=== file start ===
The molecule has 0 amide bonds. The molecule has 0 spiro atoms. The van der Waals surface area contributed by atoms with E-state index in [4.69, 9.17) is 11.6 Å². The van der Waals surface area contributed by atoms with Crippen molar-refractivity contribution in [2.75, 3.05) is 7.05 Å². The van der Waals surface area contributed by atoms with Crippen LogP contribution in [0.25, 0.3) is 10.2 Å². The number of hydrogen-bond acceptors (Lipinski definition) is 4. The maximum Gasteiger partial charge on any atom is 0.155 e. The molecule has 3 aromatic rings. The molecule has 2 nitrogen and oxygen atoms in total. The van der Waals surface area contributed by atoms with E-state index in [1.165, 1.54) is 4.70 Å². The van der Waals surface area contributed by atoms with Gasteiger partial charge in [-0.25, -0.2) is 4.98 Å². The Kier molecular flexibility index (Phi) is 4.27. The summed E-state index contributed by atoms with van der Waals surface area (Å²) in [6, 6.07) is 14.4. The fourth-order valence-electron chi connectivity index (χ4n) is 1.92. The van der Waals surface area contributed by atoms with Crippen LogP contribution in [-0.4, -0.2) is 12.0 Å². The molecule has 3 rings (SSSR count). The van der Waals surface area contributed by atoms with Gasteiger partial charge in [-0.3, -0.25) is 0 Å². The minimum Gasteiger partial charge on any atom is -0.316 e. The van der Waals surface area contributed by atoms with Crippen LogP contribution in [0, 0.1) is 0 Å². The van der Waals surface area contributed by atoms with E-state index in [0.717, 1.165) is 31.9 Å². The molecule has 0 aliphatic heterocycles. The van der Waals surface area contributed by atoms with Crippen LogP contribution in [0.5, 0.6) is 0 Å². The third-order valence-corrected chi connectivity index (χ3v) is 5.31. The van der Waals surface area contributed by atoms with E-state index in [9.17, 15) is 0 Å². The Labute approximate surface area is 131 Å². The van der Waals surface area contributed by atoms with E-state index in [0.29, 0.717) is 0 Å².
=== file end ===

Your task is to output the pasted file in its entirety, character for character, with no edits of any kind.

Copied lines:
The molecule has 0 amide bonds. The molecule has 0 spiro atoms. The van der Waals surface area contributed by atoms with E-state index in [4.69, 9.17) is 11.6 Å². The van der Waals surface area contributed by atoms with Crippen molar-refractivity contribution in [2.75, 3.05) is 7.05 Å². The van der Waals surface area contributed by atoms with Crippen LogP contribution in [0.25, 0.3) is 10.2 Å². The number of hydrogen-bond acceptors (Lipinski definition) is 4. The maximum Gasteiger partial charge on any atom is 0.155 e. The molecule has 3 aromatic rings. The molecule has 2 nitrogen and oxygen atoms in total. The van der Waals surface area contributed by atoms with E-state index in [1.165, 1.54) is 4.70 Å². The van der Waals surface area contributed by atoms with Gasteiger partial charge in [-0.25, -0.2) is 4.98 Å². The Kier molecular flexibility index (Phi) is 4.27. The summed E-state index contributed by atoms with van der Waals surface area (Å²) in [6, 6.07) is 14.4. The fourth-order valence-electron chi connectivity index (χ4n) is 1.92. The van der Waals surface area contributed by atoms with Crippen LogP contribution in [-0.4, -0.2) is 12.0 Å². The molecule has 3 rings (SSSR count). The van der Waals surface area contributed by atoms with Gasteiger partial charge in [-0.3, -0.25) is 0 Å². The minimum Gasteiger partial charge on any atom is -0.316 e. The van der Waals surface area contributed by atoms with Crippen LogP contribution in [0, 0.1) is 0 Å². The van der Waals surface area contributed by atoms with E-state index in [0.717, 1.165) is 31.9 Å². The molecule has 0 aliphatic heterocycles. The van der Waals surface area contributed by atoms with Crippen LogP contribution in [0.5, 0.6) is 0 Å². The third-order valence-corrected chi connectivity index (χ3v) is 5.31. The van der Waals surface area contributed by atoms with E-state index in [9.17, 15) is 0 Å². The Labute approximate surface area is 131 Å². The van der Waals surface area contributed by atoms with E-state index in [0.29, 0.717) is 0 Å².